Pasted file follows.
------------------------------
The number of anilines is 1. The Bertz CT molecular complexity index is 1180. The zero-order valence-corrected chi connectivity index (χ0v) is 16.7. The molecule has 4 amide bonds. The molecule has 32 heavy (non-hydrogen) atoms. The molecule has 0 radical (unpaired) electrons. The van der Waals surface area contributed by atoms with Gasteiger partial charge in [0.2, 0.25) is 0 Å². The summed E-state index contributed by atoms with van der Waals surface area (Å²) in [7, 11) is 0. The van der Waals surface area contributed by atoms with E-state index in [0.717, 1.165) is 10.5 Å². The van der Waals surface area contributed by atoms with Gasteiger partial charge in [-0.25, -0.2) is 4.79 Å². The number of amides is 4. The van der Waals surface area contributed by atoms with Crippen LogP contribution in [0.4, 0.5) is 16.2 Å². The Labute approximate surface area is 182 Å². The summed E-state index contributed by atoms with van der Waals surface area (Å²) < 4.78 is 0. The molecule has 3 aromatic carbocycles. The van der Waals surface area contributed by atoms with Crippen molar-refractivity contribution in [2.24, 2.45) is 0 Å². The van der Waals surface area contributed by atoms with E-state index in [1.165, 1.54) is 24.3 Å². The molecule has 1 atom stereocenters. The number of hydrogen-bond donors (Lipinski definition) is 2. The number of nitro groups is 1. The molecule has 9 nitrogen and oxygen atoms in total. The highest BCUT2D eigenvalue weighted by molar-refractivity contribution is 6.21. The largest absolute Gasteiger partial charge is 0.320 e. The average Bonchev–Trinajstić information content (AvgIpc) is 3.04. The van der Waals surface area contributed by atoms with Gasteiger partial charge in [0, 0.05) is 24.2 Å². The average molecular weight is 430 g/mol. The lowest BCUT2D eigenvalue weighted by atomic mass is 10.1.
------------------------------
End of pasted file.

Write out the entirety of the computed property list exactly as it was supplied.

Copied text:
The number of anilines is 1. The Bertz CT molecular complexity index is 1180. The zero-order valence-corrected chi connectivity index (χ0v) is 16.7. The molecule has 4 amide bonds. The molecule has 32 heavy (non-hydrogen) atoms. The molecule has 0 radical (unpaired) electrons. The van der Waals surface area contributed by atoms with Gasteiger partial charge in [0.2, 0.25) is 0 Å². The summed E-state index contributed by atoms with van der Waals surface area (Å²) in [7, 11) is 0. The van der Waals surface area contributed by atoms with E-state index in [0.717, 1.165) is 10.5 Å². The van der Waals surface area contributed by atoms with Gasteiger partial charge in [-0.25, -0.2) is 4.79 Å². The number of amides is 4. The van der Waals surface area contributed by atoms with Crippen LogP contribution in [0.4, 0.5) is 16.2 Å². The Labute approximate surface area is 182 Å². The summed E-state index contributed by atoms with van der Waals surface area (Å²) < 4.78 is 0. The molecule has 3 aromatic carbocycles. The van der Waals surface area contributed by atoms with Crippen molar-refractivity contribution in [2.24, 2.45) is 0 Å². The van der Waals surface area contributed by atoms with E-state index in [1.165, 1.54) is 24.3 Å². The molecule has 1 atom stereocenters. The number of hydrogen-bond donors (Lipinski definition) is 2. The number of nitro groups is 1. The molecule has 9 nitrogen and oxygen atoms in total. The highest BCUT2D eigenvalue weighted by molar-refractivity contribution is 6.21. The largest absolute Gasteiger partial charge is 0.320 e. The average Bonchev–Trinajstić information content (AvgIpc) is 3.04. The van der Waals surface area contributed by atoms with Gasteiger partial charge in [0, 0.05) is 24.2 Å². The average molecular weight is 430 g/mol. The lowest BCUT2D eigenvalue weighted by atomic mass is 10.1.